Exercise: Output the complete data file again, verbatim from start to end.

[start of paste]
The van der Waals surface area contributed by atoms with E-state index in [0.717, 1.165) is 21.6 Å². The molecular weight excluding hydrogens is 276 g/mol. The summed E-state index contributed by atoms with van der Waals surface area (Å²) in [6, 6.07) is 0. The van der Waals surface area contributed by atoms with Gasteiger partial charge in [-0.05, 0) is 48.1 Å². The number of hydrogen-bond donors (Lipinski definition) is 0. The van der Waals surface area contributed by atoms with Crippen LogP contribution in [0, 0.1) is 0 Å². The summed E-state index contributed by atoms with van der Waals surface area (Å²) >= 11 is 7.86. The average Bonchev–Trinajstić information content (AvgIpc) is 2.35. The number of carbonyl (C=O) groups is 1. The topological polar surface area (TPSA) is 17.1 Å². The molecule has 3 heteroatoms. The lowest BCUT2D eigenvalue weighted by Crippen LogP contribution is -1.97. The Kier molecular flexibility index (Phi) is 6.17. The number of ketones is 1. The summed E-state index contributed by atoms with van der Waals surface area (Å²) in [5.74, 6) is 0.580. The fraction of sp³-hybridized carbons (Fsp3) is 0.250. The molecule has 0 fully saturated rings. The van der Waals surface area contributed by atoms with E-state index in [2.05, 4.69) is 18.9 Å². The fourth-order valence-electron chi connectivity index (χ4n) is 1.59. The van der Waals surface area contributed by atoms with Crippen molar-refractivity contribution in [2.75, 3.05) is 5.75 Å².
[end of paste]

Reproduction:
The van der Waals surface area contributed by atoms with E-state index in [0.717, 1.165) is 21.6 Å². The molecular weight excluding hydrogens is 276 g/mol. The summed E-state index contributed by atoms with van der Waals surface area (Å²) in [6, 6.07) is 0. The van der Waals surface area contributed by atoms with Gasteiger partial charge in [-0.05, 0) is 48.1 Å². The number of hydrogen-bond donors (Lipinski definition) is 0. The van der Waals surface area contributed by atoms with Crippen LogP contribution in [0, 0.1) is 0 Å². The summed E-state index contributed by atoms with van der Waals surface area (Å²) >= 11 is 7.86. The average Bonchev–Trinajstić information content (AvgIpc) is 2.35. The number of carbonyl (C=O) groups is 1. The topological polar surface area (TPSA) is 17.1 Å². The molecule has 3 heteroatoms. The lowest BCUT2D eigenvalue weighted by Crippen LogP contribution is -1.97. The Kier molecular flexibility index (Phi) is 6.17. The number of ketones is 1. The summed E-state index contributed by atoms with van der Waals surface area (Å²) in [5.74, 6) is 0.580. The fraction of sp³-hybridized carbons (Fsp3) is 0.250. The molecule has 0 fully saturated rings. The van der Waals surface area contributed by atoms with E-state index in [2.05, 4.69) is 18.9 Å². The fourth-order valence-electron chi connectivity index (χ4n) is 1.59. The van der Waals surface area contributed by atoms with Crippen molar-refractivity contribution in [2.75, 3.05) is 5.75 Å².